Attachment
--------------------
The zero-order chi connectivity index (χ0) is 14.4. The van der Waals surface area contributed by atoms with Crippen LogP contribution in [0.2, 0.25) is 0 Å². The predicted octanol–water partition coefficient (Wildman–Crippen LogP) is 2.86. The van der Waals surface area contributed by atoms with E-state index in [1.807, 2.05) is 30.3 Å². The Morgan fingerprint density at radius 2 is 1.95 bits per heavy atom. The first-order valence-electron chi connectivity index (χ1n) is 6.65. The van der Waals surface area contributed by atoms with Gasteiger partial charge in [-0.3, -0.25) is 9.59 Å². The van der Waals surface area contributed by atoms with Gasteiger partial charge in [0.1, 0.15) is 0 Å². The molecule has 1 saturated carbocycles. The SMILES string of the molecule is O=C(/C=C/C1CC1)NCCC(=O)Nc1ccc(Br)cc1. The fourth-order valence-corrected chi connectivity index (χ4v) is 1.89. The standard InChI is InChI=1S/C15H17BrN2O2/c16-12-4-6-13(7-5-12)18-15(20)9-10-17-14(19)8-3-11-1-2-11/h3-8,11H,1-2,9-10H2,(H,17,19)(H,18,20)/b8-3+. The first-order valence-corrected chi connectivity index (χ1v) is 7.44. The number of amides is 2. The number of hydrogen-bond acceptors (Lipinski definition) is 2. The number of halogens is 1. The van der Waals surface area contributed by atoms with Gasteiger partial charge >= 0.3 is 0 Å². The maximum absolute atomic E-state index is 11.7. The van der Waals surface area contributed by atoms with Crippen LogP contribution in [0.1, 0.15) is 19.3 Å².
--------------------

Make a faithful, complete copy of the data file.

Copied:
The zero-order chi connectivity index (χ0) is 14.4. The van der Waals surface area contributed by atoms with Crippen LogP contribution in [0.2, 0.25) is 0 Å². The predicted octanol–water partition coefficient (Wildman–Crippen LogP) is 2.86. The van der Waals surface area contributed by atoms with E-state index in [1.807, 2.05) is 30.3 Å². The Morgan fingerprint density at radius 2 is 1.95 bits per heavy atom. The first-order valence-electron chi connectivity index (χ1n) is 6.65. The van der Waals surface area contributed by atoms with Gasteiger partial charge in [-0.3, -0.25) is 9.59 Å². The van der Waals surface area contributed by atoms with Gasteiger partial charge in [0.1, 0.15) is 0 Å². The molecule has 1 saturated carbocycles. The SMILES string of the molecule is O=C(/C=C/C1CC1)NCCC(=O)Nc1ccc(Br)cc1. The fourth-order valence-corrected chi connectivity index (χ4v) is 1.89. The standard InChI is InChI=1S/C15H17BrN2O2/c16-12-4-6-13(7-5-12)18-15(20)9-10-17-14(19)8-3-11-1-2-11/h3-8,11H,1-2,9-10H2,(H,17,19)(H,18,20)/b8-3+. The first-order valence-corrected chi connectivity index (χ1v) is 7.44. The number of amides is 2. The number of hydrogen-bond acceptors (Lipinski definition) is 2. The number of halogens is 1. The van der Waals surface area contributed by atoms with Gasteiger partial charge >= 0.3 is 0 Å². The maximum absolute atomic E-state index is 11.7. The van der Waals surface area contributed by atoms with Crippen LogP contribution in [0.1, 0.15) is 19.3 Å².